Help Stanford Medical School teach EHR Etiquette to students

Over the weekend, I received this message from Beverley Kane, MD, who teaches in the Stanford School of Medicine (and who, along with Danny Sands, MD, developed the very very first guideline for e-mail interactions between patients and doctors). Great to see medical schools thinking of this, and I also hope they will consider teaching about how to interact with patients online, including how to write to patients (If any school teaches this now, please post in the comments), and how to share patients’ health data with them online as well.

I sent Beverley a link cloud with resources available from Kaiser Permanente which are available online.

If you have useful information for Beverley, feel free to post links in the comments, or send directly to her at bkane1[atSign]

Dear Medical and Medical Informatics Colleagues,

Our Stanford Practice of Medicine (Intro to Clinical Practice) course is introducing a segment this spring to teach med students how to maintain rapport with patients while using the electronic health record.

Do any of you, your institutions, or EHR vendors have guidelines, white papers, or teaching materials for EHR etiquette?

Thanks in advance for anything you can send us. I will be happy to share our course materials when finalized.



Beverley Kane, MD Program Director, Medicine and Horsemanship

Stanford University School of Medicine Center for Education in Family and Community Medicine

See Emmy Award-winning Stanford “Medicine & Horses” video on NBC-TV The Manual of Medicine and Horsemanship: Transforming the Doctor-Patient Relationship with Equine-Assisted Learning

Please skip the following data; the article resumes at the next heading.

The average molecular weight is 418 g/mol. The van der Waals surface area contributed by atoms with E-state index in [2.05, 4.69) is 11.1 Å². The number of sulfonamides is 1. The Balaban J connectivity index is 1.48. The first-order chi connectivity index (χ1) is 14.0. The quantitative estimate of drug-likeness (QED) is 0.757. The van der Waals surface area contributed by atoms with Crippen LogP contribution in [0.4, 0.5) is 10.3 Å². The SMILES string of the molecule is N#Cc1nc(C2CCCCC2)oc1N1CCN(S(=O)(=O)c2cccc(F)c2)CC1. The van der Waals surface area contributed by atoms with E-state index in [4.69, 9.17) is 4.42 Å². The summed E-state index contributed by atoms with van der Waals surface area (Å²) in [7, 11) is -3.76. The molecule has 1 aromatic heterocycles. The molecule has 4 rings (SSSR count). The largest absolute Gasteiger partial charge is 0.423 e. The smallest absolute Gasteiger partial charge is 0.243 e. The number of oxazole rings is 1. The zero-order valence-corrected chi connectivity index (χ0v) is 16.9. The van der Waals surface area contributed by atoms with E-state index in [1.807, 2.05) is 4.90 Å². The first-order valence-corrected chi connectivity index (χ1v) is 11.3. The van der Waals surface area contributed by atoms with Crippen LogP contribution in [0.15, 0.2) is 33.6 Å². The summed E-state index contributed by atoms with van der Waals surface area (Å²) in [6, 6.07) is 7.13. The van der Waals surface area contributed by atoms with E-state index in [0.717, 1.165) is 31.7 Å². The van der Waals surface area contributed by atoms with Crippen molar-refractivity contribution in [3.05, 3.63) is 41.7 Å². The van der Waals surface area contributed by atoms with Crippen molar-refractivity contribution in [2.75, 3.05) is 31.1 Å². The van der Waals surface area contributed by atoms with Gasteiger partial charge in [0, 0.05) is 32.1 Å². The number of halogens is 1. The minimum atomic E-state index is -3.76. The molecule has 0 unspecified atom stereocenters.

I am delighted that EHR etiquette is being considered, let alone taught. From personal experiences, I believe maintaining a reasonable amount of eye contact and spending enough time looking at the patient's body are the most important issue for rapport. I see this with my children's pediatricians, who type more than they look at the patients. Of course I understand the value of their typing. I know that Dr. Danny Sands talks about showing the screen to patients – this has value as well since otherwise one can easily get a paranoid sense about what is being written.

If I may add another topic, please consider the etiquette of introducing Internet use into the consultation. Given the extent to which patients look online before going to the doctor, and search immediately after, especially when given a new prescription or diagnosis, it could benefit both physicians and patients for that to be introduced by the physician. I have heard many stories about patients who test how current or thorough their doctor's knowledge is, comparing it to what they learned online, which can erode trust. Also patients who are convinced of a diagnosis obtained through the use of the Web but don't mention it to their doctor.

Dear Lisa,

Great comments, and I totally agree. What I've done in the past is ask one simple question – "Do you use the internet?" (or in 2010, I might ask, "How do you use the Internet in your health and health care?") and then just listen. Very simple, very quick, and from there a physician can learn what's most important in terms of interaction.

Your comment also reminds me that patients would be great faculty in a course like this,


Hi Ted,

Just some random thoughts as i reflected on my own experience with pt e-mai…

my e-mailing patients seemed to fall into recognizable groups: "jokers", "data junkies", "just the facts", "requesters" and "why? why? why?". To keep up with the volume of e-mails, it seemed to help to provide some guidance in the way I responded to their e-mail – both in content and style. Gentle redirection, not indulging tangential comments, attaching approrpriate links or pssting patient ed material all helped streamline the work and move them from a less desirable category into a better one. There was definitely an efficiency difference compared to my colleague who valued the social interaction much more. Sometimes I would actually be concerned about not being too quick to answer to avoid unintentionally taking away the advantage of "asynchrony". and when there were 3 exchanges on the same issue, I picked up the phone.

regards, Jerry

Aloha, Jerry –
Mia Carson here, in Makawao…hoping to talk with you about above issues, pls respond if you see this.
Mia Carson, MD
Bridge Medicine LLC

Ted Eytan, MD